As we celebrate the planet we live on for Earth Day, and every day of the year, we can also celebrate how the beauty of nature has inspired composers to write some of their best works throughout the centuries. Over the next few weeks, we'll be highlighting music inspired by the four elements: water, fire, earth and air. Take a journey across our world with beloved and lesser-known classical works.
This week, we'll be exploring works inspired by air. Listen and learn about how this versatile element, that can create and destroy, has influenced composers throughout the centuries.
Claude Debussy — Nuages
The first movement from Claude Debussy’s Nocturnes written in the 1890’s is a beautiful, eerie example of Impressionist-style music. The “nuages,” or “clouds,” can be imagined moving across the sky, changing the light, subject to the atmospheric pressure. Debussy admired impressionist artist J.M.W. Turner’s plays on light in his paintings and so he tried to depict that in this music. Heavy use of both muted strings and solo English horn give the piece a spine-tingling atmosphere. In the first half of the piece, the strings and winds move along in a chordal fashion, but give way in the latter half for floating, ethereal solo flute, harp and violin melodies. Overall, a haunting, beautiful depiction of clouds.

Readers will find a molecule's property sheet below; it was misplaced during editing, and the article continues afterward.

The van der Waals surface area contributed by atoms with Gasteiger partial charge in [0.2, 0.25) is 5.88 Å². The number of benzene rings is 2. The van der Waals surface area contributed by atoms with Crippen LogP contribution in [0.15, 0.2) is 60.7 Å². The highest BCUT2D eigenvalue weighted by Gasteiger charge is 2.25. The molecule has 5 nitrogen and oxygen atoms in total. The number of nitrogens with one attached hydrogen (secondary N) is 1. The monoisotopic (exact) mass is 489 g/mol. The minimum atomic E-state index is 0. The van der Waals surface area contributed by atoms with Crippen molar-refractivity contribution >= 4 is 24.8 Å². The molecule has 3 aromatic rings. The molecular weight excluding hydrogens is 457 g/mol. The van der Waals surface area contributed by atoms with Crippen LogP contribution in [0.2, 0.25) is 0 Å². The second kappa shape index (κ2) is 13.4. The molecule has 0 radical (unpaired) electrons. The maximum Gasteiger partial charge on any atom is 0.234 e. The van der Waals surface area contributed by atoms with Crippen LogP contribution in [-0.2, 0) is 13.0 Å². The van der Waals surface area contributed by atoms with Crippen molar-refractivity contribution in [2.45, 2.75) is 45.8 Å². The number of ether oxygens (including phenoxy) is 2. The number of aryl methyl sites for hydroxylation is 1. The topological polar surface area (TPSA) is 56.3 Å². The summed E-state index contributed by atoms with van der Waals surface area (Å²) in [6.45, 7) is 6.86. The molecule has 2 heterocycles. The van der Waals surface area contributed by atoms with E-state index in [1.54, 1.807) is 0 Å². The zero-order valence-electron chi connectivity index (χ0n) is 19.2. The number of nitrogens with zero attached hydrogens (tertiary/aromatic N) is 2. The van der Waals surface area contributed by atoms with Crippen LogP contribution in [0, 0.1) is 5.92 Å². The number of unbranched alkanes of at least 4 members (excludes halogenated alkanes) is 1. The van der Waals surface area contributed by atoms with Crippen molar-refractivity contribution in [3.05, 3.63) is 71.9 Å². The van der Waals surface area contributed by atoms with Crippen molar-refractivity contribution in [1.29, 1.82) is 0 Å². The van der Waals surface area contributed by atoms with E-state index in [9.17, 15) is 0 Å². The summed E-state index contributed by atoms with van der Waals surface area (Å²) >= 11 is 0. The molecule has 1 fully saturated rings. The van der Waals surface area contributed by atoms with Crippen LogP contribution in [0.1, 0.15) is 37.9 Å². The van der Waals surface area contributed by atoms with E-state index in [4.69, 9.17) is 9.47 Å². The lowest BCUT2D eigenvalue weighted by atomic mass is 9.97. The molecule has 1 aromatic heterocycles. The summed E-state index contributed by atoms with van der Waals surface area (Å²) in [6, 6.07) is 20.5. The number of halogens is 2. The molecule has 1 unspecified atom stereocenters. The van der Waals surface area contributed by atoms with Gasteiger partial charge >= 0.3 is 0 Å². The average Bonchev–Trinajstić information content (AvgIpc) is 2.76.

Michael Burritt — Scirroco
“Scirroco” is a Mediterranean wind that blows across the Sahara desert, bringing hot, swirling air to Northern Africa and Southern Europe. Composer Michael Burritt captures this phenomenon with his piece named after the forceful wind. The roundness of the marimba’s mallets emphasize the force of the wind, while using the bare sticks in a percussive manner highlights the individual grains of sands that are carried along with the force of the air current. Listen as the marimba plays fast-moving, swirling melodic lines that’ll transport you to an arid land.
Franz Liszt — Orage
As with many piano pieces by Franz Liszt, this movement from Années de pèlerinage (Years of Pilgrimage) is a workout for a pianist’s hands. Octaves up and down the keyboard depict a violent “orage,” or “storm”. Inspired by his travels and reading Romantic writers such as Lord Byron and Johann Schiller, Liszt wrote three piano suites: First Year: Switzerland, Second Year: Italy, Third Year. “Orage” comes from the first suite. Many of the movements were captioned with passages from works by the Romantic writers. For “Orage”, Liszt chose Byron’s Childe Harold’s Pilgrimage.
But where of ye, O tempests! is the goal?
Are ye like those within the human breast?
Or do ye find, at length, like eagles, some high nest?
Whether Liszt’s storm is literal or psychological (or both) is open to interpretation.
Will-o’-the-Wisp — Gabriela Lena Frank
Spirits, sprites, ghosts - entities that float through the air have been a part of folklore and stories for most of human history. One of those is the will-o'-the-wisp, an atmospheric light that is said to hover over bogs, swamps, and other wetlands, enticing travelers passing through. Composer Gabriela Lena Frank finds inspiration in fairytales and folktales from Peru, her mother’s homeland, and combines them in her “Will-o’-the-Wisp.” Hear as the piccolo embodies a “benign yet enigmatic flickering light which danced to a simple ‘humble song, song humble’ before enticing lost travellers ever deeper into a weirdly unsettling forest.
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